By Jennifer Krasinski
By James Hannaham
By Tom Sellar
By Tom Sellar
By Miriam Felton-Dansky
By Tom Sellar
By R.C. Baker
By R.C. Baker
Fanny is the portrait of two ladies erased by history. In 1829, Frances "Fanny" Wright was the most controversial woman in America: the first female to speak out against slavery, a leading labor activist, a proto-suffragette, and the founder of a utopian commune. Rather than resurrect her forgotten life in a biography, Edmund White has chosen a more playful routea radiant historical novel presented under the guise of an unfinished manuscript written by Wright's erstwhile friend, Frances "Fanny" Trollope.
Trollope is best knownif at allfor her anti-U.S. screed, Domestic Manners of the Americans, and for being novelist Anthony Trollope's mother. (She also wrote 35 minor novels of her own.) White fashions her as a supremely unreliable narrator. As she languidly declares on the first page, "I am too burdened with other literary projects to be able to track down the minutiae or verify even the main dates of her passage on earth." Trollope's account is curdled by her personal disappointment with Wright, which sometimes leads to hilarious cattiness ("she gave off, in truth, the smell of a wet collie when she was sweating"), but is usually softened by lingering affection and admiration.
By the time the two Fannys meet, Wright is already notorious, a young Scottish firebrand smitten with American democracy. In comparison, Trollope is a frump: mother of six, wife to a downwardly mobile waster and drug addict. Wright befriends her, regaling Trollope with wondrous tales of the American republic, even inviting her to travel there. Wright's attentions electrify Trollope. "I understood that I'd allowed my life to be fettered to the ground by Lilliputian cares, that I'd forgotten that people could live for an ideal and not just against the tribulations threatening survival," Trollope admits, though she's equally excited by Wright herself: "her way of addressing such lofty ideas to me, as her hand held mine or as her fingers massaged away a pain in my shoulder . . . this physical attentiveness and extreme proximity somehow convinced me I was capable of understanding her, or at least worthy of her words." This isn't one of those revisionist books in which the historical heroines are outed as lesbian lovers (though White can't resist a running joke about the sexuality of Trollope's fey son, Henry)more like a complicated and compulsively entertaining glimpse of a passive-aggressive friendship between two remarkable women.
Wright sometimes resembles a 19th-century Great Man groupie who uses men to further her causes. First there's Lafayette, hero of the American Revolution, whom Wright and Trollope accompany on his triumphal return to Washington. Wright quickly becomes disillusioned with this grotesque old ex-revolutionary, now feted like a king by an America obsessed with wealth, convention, and religion. She next sets her sight on Jefferson as the man to help her end slavery, but he's evasive on the questions of abolition and miscegenation, even as he is helped upstairs by two mulatto men with distinctly Jeffersonian features. Eventually Wright sets off on her own to found the commune of Nashoba deep in Tennessee, where she plans to help slaves buy their freedom, and encourages free love, atheism, and equality between the sexes.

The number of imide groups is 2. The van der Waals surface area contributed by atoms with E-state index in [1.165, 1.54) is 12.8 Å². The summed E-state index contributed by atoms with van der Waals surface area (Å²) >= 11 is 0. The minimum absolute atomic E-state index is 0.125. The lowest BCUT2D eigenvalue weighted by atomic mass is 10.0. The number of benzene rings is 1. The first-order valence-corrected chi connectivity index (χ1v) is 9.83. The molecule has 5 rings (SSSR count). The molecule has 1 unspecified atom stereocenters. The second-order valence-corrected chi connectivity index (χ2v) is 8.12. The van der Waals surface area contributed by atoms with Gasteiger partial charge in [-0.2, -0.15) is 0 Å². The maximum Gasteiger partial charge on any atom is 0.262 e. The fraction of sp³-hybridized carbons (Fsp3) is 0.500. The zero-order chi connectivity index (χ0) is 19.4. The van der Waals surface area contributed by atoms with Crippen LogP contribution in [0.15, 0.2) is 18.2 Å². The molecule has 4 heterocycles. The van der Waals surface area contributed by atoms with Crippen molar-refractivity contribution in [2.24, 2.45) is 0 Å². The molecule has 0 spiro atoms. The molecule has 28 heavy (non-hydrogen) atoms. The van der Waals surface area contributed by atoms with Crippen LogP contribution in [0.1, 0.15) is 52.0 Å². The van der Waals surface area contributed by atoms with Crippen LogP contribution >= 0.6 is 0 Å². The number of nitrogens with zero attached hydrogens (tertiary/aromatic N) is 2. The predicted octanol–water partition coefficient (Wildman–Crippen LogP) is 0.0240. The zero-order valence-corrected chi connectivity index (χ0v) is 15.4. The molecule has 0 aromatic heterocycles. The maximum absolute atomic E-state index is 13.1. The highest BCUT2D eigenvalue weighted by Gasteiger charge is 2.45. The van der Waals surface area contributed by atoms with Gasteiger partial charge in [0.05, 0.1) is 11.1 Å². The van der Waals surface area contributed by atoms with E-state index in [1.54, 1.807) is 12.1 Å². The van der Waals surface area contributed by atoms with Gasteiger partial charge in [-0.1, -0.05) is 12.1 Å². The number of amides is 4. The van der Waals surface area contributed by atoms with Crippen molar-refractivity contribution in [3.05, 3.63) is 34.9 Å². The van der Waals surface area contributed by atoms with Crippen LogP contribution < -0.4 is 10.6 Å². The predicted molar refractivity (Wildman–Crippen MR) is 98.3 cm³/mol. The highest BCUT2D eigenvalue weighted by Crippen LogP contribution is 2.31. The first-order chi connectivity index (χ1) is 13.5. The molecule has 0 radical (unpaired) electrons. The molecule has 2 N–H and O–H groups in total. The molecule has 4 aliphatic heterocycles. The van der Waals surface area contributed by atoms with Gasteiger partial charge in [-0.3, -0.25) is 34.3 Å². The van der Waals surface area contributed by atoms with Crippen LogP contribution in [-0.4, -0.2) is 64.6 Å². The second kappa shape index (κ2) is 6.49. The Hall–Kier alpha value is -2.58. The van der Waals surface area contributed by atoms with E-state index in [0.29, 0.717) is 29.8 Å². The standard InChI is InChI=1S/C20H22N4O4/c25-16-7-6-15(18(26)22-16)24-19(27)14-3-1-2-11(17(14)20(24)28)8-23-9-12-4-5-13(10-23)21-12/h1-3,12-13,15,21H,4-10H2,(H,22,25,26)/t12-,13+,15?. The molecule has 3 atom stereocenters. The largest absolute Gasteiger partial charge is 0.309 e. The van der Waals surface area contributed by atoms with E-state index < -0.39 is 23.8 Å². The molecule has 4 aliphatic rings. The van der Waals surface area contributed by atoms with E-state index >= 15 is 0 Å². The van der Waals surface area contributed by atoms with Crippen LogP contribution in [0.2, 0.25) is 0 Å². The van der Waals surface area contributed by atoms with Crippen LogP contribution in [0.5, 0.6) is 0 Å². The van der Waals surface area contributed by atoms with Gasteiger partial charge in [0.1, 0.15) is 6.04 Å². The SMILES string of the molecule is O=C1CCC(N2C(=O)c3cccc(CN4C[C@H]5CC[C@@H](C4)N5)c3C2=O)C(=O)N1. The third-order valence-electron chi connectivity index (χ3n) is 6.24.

Sounds good, but as Trollope discovers on her arrival at Nashoba (with three of her children in tow), the place is a desolate, disease-ridden heap. Feeling betrayed, Trollope realizes that Wright sees her not as a friend but as "another warm body she had 'recruited.' " And so the Trollopes flee Nashoba for their own American adventure, which Fanny documents in great jaundiced detail. The novel resounds with Trollope's indignant observations of American manners (or lack thereof): "Every man in America spits, and when one visits the White House, for instance, one sees that the hems of the women's gowns are all soaked in the brown expectorations as are the little Aubusson carpets." Yet underneath Trollope's snobbery lurks genuine curiosity. She absorbs the tales of "peasants" she meets, unlike Wright, who crusades on behalf of the people but rarely listens to them.
Fanny is a departure for White, best known for his elegant autobiographical novelsA Boy's Own Story, The Beautiful Room Is Empty, and The Farewell Symphonyand for his Francophilic bent (biographies of Genet and Proust, and an extended essay, The Flaneur). White has always cast a watchful eye on mores and manners, whether of gay men, aristocrats, or expats. Only this time he assigns the observer role to Trollope, who lets rip with withering sketches of ordinary Americans as well as famous figures like Stendhal, James Fenimore Cooper, and Lafayette. White probably researched this novel as thoroughly as his proper biographies, but he doesn't let that bog him down. As he explains, "My usual method has been to take an occasion only briefly presented by Mrs. Trollope and to reimagine it entirely." His imagination only fails him on a few occasions, as in the episodes that have no basis in reality, like Trollope's corny romantic interlude with a runaway slave, a contemporary fantasy projected onto the past.
Although she sets out to write a biography of Wright, Trollope ends up telling us most about herself. Where Wright is a humorless ideologue who neglects her personal life while nursing an as yet unfulfilled dream of America, Trollope just battles her way through the years with staggering chutzpah, snatching pleasure where she finds it. For all her pettiness, she's an immensely likable narrator who observes society with an Austen-like acuity. And Fanny turns out to be an immensely likable novel about two women who briefly foundand then losttheir places in the annals of history.